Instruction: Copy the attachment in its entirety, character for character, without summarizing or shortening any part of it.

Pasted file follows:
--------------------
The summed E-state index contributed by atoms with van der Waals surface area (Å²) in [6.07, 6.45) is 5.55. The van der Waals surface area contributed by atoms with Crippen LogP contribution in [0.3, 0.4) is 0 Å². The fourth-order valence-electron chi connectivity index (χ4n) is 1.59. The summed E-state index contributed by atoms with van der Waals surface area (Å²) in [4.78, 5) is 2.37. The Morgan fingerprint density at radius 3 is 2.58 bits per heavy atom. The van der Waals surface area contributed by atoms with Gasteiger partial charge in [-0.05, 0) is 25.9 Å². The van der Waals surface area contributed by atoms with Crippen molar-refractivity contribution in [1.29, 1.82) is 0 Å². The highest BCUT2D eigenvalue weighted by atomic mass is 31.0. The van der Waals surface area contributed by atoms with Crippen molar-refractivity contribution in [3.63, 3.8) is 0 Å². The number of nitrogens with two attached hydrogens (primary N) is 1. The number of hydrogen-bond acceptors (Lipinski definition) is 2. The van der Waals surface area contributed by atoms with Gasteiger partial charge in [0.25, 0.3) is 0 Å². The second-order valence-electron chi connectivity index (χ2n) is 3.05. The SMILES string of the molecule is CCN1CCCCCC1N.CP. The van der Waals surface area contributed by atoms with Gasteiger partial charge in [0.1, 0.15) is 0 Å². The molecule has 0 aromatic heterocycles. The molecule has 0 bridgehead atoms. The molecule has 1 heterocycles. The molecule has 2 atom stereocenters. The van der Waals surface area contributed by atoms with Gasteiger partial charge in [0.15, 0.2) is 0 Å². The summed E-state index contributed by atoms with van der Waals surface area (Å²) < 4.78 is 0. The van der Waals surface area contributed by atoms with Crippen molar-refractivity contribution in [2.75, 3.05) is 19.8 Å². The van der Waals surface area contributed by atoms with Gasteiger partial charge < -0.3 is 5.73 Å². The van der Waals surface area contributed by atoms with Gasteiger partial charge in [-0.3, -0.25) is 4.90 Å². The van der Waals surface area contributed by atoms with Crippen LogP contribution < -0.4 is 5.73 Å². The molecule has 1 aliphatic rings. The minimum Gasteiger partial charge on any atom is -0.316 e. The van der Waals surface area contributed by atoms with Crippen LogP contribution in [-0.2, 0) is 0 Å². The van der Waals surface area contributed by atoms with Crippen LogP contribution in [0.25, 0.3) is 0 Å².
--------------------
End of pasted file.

The summed E-state index contributed by atoms with van der Waals surface area (Å²) in [6.07, 6.45) is 5.55. The van der Waals surface area contributed by atoms with Crippen LogP contribution in [0.3, 0.4) is 0 Å². The fourth-order valence-electron chi connectivity index (χ4n) is 1.59. The summed E-state index contributed by atoms with van der Waals surface area (Å²) in [4.78, 5) is 2.37. The Morgan fingerprint density at radius 3 is 2.58 bits per heavy atom. The van der Waals surface area contributed by atoms with Gasteiger partial charge in [-0.05, 0) is 25.9 Å². The van der Waals surface area contributed by atoms with Crippen molar-refractivity contribution in [1.29, 1.82) is 0 Å². The highest BCUT2D eigenvalue weighted by atomic mass is 31.0. The van der Waals surface area contributed by atoms with Crippen molar-refractivity contribution in [3.63, 3.8) is 0 Å². The number of nitrogens with two attached hydrogens (primary N) is 1. The number of hydrogen-bond acceptors (Lipinski definition) is 2. The van der Waals surface area contributed by atoms with Gasteiger partial charge in [0.25, 0.3) is 0 Å². The second-order valence-electron chi connectivity index (χ2n) is 3.05. The SMILES string of the molecule is CCN1CCCCCC1N.CP. The van der Waals surface area contributed by atoms with Gasteiger partial charge in [0.1, 0.15) is 0 Å². The molecule has 0 aromatic heterocycles. The molecule has 0 bridgehead atoms. The molecule has 1 heterocycles. The molecule has 2 atom stereocenters. The van der Waals surface area contributed by atoms with Gasteiger partial charge in [0.15, 0.2) is 0 Å². The summed E-state index contributed by atoms with van der Waals surface area (Å²) < 4.78 is 0. The van der Waals surface area contributed by atoms with Crippen molar-refractivity contribution in [2.75, 3.05) is 19.8 Å². The van der Waals surface area contributed by atoms with Gasteiger partial charge < -0.3 is 5.73 Å². The van der Waals surface area contributed by atoms with Gasteiger partial charge in [-0.3, -0.25) is 4.90 Å². The van der Waals surface area contributed by atoms with Crippen LogP contribution < -0.4 is 5.73 Å². The molecule has 1 aliphatic rings. The minimum Gasteiger partial charge on any atom is -0.316 e. The van der Waals surface area contributed by atoms with Crippen LogP contribution in [-0.2, 0) is 0 Å². The van der Waals surface area contributed by atoms with Crippen LogP contribution in [0.25, 0.3) is 0 Å².